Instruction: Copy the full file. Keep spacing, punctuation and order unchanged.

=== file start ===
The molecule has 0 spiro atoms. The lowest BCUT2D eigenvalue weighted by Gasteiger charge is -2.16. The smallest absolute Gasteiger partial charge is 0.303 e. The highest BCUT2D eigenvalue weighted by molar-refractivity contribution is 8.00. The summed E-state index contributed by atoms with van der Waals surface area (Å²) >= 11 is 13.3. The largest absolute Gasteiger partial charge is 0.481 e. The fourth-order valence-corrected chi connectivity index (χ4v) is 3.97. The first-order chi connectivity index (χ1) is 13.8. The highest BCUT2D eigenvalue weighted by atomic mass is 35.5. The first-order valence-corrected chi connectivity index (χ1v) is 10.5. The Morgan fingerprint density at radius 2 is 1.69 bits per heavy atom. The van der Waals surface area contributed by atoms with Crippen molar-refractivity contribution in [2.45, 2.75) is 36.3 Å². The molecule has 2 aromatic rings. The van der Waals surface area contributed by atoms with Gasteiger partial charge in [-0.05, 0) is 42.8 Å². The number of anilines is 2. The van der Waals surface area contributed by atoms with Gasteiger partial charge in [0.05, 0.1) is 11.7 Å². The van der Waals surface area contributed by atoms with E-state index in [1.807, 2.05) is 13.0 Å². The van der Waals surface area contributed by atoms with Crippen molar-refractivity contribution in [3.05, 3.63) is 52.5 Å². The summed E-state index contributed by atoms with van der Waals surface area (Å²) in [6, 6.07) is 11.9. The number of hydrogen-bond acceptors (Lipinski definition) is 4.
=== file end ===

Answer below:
The molecule has 0 spiro atoms. The lowest BCUT2D eigenvalue weighted by Gasteiger charge is -2.16. The smallest absolute Gasteiger partial charge is 0.303 e. The highest BCUT2D eigenvalue weighted by molar-refractivity contribution is 8.00. The summed E-state index contributed by atoms with van der Waals surface area (Å²) >= 11 is 13.3. The largest absolute Gasteiger partial charge is 0.481 e. The fourth-order valence-corrected chi connectivity index (χ4v) is 3.97. The first-order chi connectivity index (χ1) is 13.8. The highest BCUT2D eigenvalue weighted by atomic mass is 35.5. The first-order valence-corrected chi connectivity index (χ1v) is 10.5. The Morgan fingerprint density at radius 2 is 1.69 bits per heavy atom. The van der Waals surface area contributed by atoms with Crippen molar-refractivity contribution in [2.45, 2.75) is 36.3 Å². The molecule has 2 aromatic rings. The van der Waals surface area contributed by atoms with Gasteiger partial charge in [-0.05, 0) is 42.8 Å². The number of anilines is 2. The van der Waals surface area contributed by atoms with Gasteiger partial charge in [0.05, 0.1) is 11.7 Å². The van der Waals surface area contributed by atoms with E-state index in [1.807, 2.05) is 13.0 Å². The van der Waals surface area contributed by atoms with Crippen molar-refractivity contribution in [3.05, 3.63) is 52.5 Å². The summed E-state index contributed by atoms with van der Waals surface area (Å²) in [6, 6.07) is 11.9. The number of hydrogen-bond acceptors (Lipinski definition) is 4.